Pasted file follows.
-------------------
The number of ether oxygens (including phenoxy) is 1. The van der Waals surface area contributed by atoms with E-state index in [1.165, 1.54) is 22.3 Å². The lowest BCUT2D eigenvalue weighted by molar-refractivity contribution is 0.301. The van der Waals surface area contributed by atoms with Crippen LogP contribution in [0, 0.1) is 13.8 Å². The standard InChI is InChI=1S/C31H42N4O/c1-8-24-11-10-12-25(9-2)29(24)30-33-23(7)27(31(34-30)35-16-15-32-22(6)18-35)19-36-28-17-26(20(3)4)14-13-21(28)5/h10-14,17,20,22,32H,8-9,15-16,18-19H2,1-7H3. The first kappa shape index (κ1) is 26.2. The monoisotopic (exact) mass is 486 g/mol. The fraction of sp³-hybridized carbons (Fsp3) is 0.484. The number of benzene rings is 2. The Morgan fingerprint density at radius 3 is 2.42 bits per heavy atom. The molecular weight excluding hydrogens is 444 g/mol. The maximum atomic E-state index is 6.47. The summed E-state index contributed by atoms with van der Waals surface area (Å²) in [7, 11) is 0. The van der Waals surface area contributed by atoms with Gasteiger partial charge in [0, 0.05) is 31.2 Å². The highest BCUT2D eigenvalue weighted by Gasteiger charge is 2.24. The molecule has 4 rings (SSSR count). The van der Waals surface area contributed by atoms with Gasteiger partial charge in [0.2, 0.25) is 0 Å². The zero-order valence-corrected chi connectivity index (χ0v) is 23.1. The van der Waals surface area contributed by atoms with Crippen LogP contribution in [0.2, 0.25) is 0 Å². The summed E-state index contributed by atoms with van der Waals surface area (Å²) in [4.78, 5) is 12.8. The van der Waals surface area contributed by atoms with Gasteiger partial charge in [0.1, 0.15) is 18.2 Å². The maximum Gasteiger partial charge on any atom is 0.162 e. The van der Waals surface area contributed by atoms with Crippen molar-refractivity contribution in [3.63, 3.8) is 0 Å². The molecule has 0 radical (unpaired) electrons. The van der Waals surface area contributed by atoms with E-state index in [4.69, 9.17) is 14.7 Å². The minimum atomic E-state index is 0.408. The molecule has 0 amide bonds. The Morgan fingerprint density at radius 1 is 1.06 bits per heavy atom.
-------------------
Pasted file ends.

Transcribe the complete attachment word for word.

The number of ether oxygens (including phenoxy) is 1. The van der Waals surface area contributed by atoms with E-state index in [1.165, 1.54) is 22.3 Å². The lowest BCUT2D eigenvalue weighted by molar-refractivity contribution is 0.301. The van der Waals surface area contributed by atoms with Crippen LogP contribution in [0, 0.1) is 13.8 Å². The standard InChI is InChI=1S/C31H42N4O/c1-8-24-11-10-12-25(9-2)29(24)30-33-23(7)27(31(34-30)35-16-15-32-22(6)18-35)19-36-28-17-26(20(3)4)14-13-21(28)5/h10-14,17,20,22,32H,8-9,15-16,18-19H2,1-7H3. The first kappa shape index (κ1) is 26.2. The monoisotopic (exact) mass is 486 g/mol. The fraction of sp³-hybridized carbons (Fsp3) is 0.484. The number of benzene rings is 2. The Morgan fingerprint density at radius 3 is 2.42 bits per heavy atom. The molecular weight excluding hydrogens is 444 g/mol. The maximum atomic E-state index is 6.47. The summed E-state index contributed by atoms with van der Waals surface area (Å²) in [7, 11) is 0. The van der Waals surface area contributed by atoms with Gasteiger partial charge in [0, 0.05) is 31.2 Å². The highest BCUT2D eigenvalue weighted by Gasteiger charge is 2.24. The molecule has 4 rings (SSSR count). The van der Waals surface area contributed by atoms with Gasteiger partial charge in [0.2, 0.25) is 0 Å². The zero-order valence-corrected chi connectivity index (χ0v) is 23.1. The van der Waals surface area contributed by atoms with Crippen LogP contribution in [0.2, 0.25) is 0 Å². The summed E-state index contributed by atoms with van der Waals surface area (Å²) in [4.78, 5) is 12.8. The van der Waals surface area contributed by atoms with Gasteiger partial charge in [0.1, 0.15) is 18.2 Å². The maximum Gasteiger partial charge on any atom is 0.162 e. The van der Waals surface area contributed by atoms with Crippen molar-refractivity contribution in [3.63, 3.8) is 0 Å². The molecule has 0 radical (unpaired) electrons. The van der Waals surface area contributed by atoms with E-state index in [4.69, 9.17) is 14.7 Å². The minimum atomic E-state index is 0.408. The molecule has 0 amide bonds. The Morgan fingerprint density at radius 1 is 1.06 bits per heavy atom.